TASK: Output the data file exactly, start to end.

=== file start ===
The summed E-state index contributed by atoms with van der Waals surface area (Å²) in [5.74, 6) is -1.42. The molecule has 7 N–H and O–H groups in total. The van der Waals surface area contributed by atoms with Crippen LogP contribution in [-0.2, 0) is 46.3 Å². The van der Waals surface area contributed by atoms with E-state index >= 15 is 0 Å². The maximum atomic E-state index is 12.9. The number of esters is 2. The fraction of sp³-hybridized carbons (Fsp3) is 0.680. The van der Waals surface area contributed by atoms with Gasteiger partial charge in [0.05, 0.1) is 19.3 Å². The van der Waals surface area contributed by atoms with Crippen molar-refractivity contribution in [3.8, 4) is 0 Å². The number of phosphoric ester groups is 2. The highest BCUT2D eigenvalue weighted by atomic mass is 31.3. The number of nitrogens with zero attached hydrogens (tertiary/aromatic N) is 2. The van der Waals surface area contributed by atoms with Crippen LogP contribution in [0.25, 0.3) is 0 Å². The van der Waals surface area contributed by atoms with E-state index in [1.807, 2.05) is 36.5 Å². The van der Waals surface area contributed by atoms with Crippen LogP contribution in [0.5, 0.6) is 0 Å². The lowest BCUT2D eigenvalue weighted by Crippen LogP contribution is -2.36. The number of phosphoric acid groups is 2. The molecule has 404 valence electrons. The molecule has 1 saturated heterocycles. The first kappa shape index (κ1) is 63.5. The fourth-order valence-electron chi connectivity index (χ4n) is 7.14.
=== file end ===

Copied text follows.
The summed E-state index contributed by atoms with van der Waals surface area (Å²) in [5.74, 6) is -1.42. The molecule has 7 N–H and O–H groups in total. The van der Waals surface area contributed by atoms with Crippen LogP contribution in [-0.2, 0) is 46.3 Å². The van der Waals surface area contributed by atoms with E-state index >= 15 is 0 Å². The maximum atomic E-state index is 12.9. The number of esters is 2. The fraction of sp³-hybridized carbons (Fsp3) is 0.680. The van der Waals surface area contributed by atoms with Gasteiger partial charge in [0.05, 0.1) is 19.3 Å². The van der Waals surface area contributed by atoms with Crippen molar-refractivity contribution in [3.8, 4) is 0 Å². The number of phosphoric ester groups is 2. The highest BCUT2D eigenvalue weighted by atomic mass is 31.3. The number of nitrogens with zero attached hydrogens (tertiary/aromatic N) is 2. The van der Waals surface area contributed by atoms with Crippen LogP contribution in [0.25, 0.3) is 0 Å². The van der Waals surface area contributed by atoms with E-state index in [1.807, 2.05) is 36.5 Å². The van der Waals surface area contributed by atoms with Crippen LogP contribution in [0.5, 0.6) is 0 Å². The lowest BCUT2D eigenvalue weighted by Crippen LogP contribution is -2.36. The number of phosphoric acid groups is 2. The molecule has 404 valence electrons. The molecule has 1 saturated heterocycles. The first kappa shape index (κ1) is 63.5. The fourth-order valence-electron chi connectivity index (χ4n) is 7.14.